Gone are those days when borrowers used to find out the 'cheapest' rate of interest and there was another handful smart borrowers who negotiated a processing-fee waiver in addition to that.
Looks like the market has already bottomed out for home loan borrowers as lenders have started hiking up their MCLR in the past few months. The market was never so unpredictable as it is now. There are various reasons for this diversity and as a learned borrower, one must see through the magnifying glass to choose his lender carefully.
Gone are those days when borrowers used to find out the 'cheapest' rate of interest and there were few smart borrowers who negotiated a processing-fee waiver in addition to that - either with the bank or the loan agent.
1. Bank or NBFC: You may already know now that RBI has mandated all retail borrowers' loan rate to be attached to the bank's internal borrowing rate (MCLR) and publish it in their website every month. Two reasons for this, (i) Transparency to the borrower on fluctuation of his payable interest, and (ii) To make sure that the lender passes on the benefit of reduction in Repo and Reverse-Repo rates to the borrowers, which was not happening during Base rate regime. Unfortunately, NBFCs do not have to follow such guidelines and they are still operating on Sub-Prime lending. Their fluctuation of lending rate purely depends on the market competition and thus borrowers do not have clarity.
2. Margin from MCLR: The margin offered by the bank is of no true relevance for the borrower. Say you borrow from X bank at 8.50% rate and their MCLR is 8.25%; hence 25bps margin. Some Y lender will give you the same rate of 8.50%, at a zero margin, which means their MCLR is 8.50% too, but how does that make any difference for you? It is in more probability that the latter one will not reduce their MCLR soon. If they do, then only you will be lucky.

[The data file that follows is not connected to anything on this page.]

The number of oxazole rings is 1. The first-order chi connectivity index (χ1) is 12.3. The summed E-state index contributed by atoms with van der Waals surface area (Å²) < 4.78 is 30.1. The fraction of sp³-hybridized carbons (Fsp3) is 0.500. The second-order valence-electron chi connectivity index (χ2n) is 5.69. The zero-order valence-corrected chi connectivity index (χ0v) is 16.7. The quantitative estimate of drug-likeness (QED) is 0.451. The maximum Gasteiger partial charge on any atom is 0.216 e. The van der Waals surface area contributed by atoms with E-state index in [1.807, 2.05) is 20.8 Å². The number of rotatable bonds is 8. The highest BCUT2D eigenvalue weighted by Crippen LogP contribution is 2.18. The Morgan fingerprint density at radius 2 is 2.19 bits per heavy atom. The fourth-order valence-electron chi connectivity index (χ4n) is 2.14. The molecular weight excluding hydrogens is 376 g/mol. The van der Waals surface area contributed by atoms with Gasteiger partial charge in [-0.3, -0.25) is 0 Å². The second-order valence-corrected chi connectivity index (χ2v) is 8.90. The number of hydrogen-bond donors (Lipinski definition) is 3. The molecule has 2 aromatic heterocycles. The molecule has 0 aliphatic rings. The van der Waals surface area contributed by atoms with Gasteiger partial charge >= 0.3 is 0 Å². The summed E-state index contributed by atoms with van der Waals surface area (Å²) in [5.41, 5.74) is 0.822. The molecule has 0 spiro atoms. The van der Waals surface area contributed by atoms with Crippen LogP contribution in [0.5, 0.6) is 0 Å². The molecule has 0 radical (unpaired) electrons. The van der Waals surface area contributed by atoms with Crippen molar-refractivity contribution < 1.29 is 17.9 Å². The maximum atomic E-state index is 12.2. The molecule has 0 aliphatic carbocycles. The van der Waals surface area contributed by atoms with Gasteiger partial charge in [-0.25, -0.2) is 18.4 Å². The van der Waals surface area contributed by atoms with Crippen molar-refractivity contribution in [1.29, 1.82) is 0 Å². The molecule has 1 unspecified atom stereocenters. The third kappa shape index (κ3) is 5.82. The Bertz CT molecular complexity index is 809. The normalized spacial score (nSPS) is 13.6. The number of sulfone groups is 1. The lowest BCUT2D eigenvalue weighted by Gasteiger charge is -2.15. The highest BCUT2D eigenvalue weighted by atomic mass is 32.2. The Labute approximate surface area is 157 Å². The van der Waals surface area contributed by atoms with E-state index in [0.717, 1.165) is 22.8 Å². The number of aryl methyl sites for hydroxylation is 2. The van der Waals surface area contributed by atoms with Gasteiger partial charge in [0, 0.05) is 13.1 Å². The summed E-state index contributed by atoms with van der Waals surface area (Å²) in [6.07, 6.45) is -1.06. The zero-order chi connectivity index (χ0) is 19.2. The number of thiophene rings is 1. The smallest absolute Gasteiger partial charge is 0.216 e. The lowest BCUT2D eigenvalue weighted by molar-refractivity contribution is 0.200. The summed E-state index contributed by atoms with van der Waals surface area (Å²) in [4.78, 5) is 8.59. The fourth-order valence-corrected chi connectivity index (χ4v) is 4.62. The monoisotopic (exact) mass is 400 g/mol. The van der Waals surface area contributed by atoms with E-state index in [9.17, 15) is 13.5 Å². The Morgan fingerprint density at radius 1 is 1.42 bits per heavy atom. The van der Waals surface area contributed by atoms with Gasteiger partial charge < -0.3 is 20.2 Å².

3. MCLR trend since inception: Recently a bank who was offering the lowest rate has increased their MCLR by 100 basis point (one percentage point) in last four months. You will never know the real strategy behind this and I can assure you that the bankers themselves are not privy to that knowledge. Only their stake-holders are. So, better be vigilant and look for a stable lender.
4. Monthly/Quarterly/Half-yearly/Annual Reset: When the rates were going down, then opting for a more-frequent correction was a better bait. Now, longer the reset period is better for you. For example, Citibank resets their borrowers' rate each month, which was a winner till rates started moving North.
5. Low ticket loan or High ticket: You will have more benefit if you are a borrower of less than Rs 25 lakh loan as a couple of banks do offer a 12 and 18 month reset. More banks are likely to follow to capture that market. However, the knowledge about this facility is not much understood by the borrowers of that bracket and needs education. High ticket loan do not have such options. A bank will offer you a fixed reset cycle while you borrow and mention it clearly on their offer letter.
6. Multiple home loans or consolidation: If you have purchased multiple homes under home loan expecting to save on more tax, it is already not a very good idea. In the current budget though the tax on property loan interest remain unchanged, each year it looks like it's just at the brim and a consolidation would be prudent. So, this fiscal year is for you to prepare for either this or that.
7. Overdraft or standard loan: Overdraft loan was introduced by Citibank and was followed by Standard Chartered and HSBC shortly. After some time, some PSU and private banks have also imbibed the product. But as a result, the product variants have increased and some of the features are not so borrower-friendly. Now, only an expert in all banks' overdraft product can guide you properly. Should you plan to buy the product, be sure to do more research than earlier, especially if you are opting for a new bank. Just do not rely on- "It's the same product as others, Sir/Ma'am."
8. Tenure (long/ short): We do not feel at ease if our residential home is under mortgage and we thrive to close that loan down as soon as possible without doing any math. We check with the bank whether we can get a five year loan instead of 20 and feel very happy if we get the grant. My suggestion is that you study your own financial planning carefully before committing to a higher EMI amount (the lesser the tenure, higher the EMI), as even if you opt for a longer tenure, you can pay up early without any penalty and be happy. Emotions ride very high when it is your 'home' which may not be a great financial decision.
Choosing a lender gets more critical and just having a myth hovering on your mind is no good anymore. You take counseling for your SIP which is a nominal amount, but seek no guidance before taking the largest loan of your life! Time you start looking out for mortgage broking houses in India.(The writer is founder of RetailLending.com)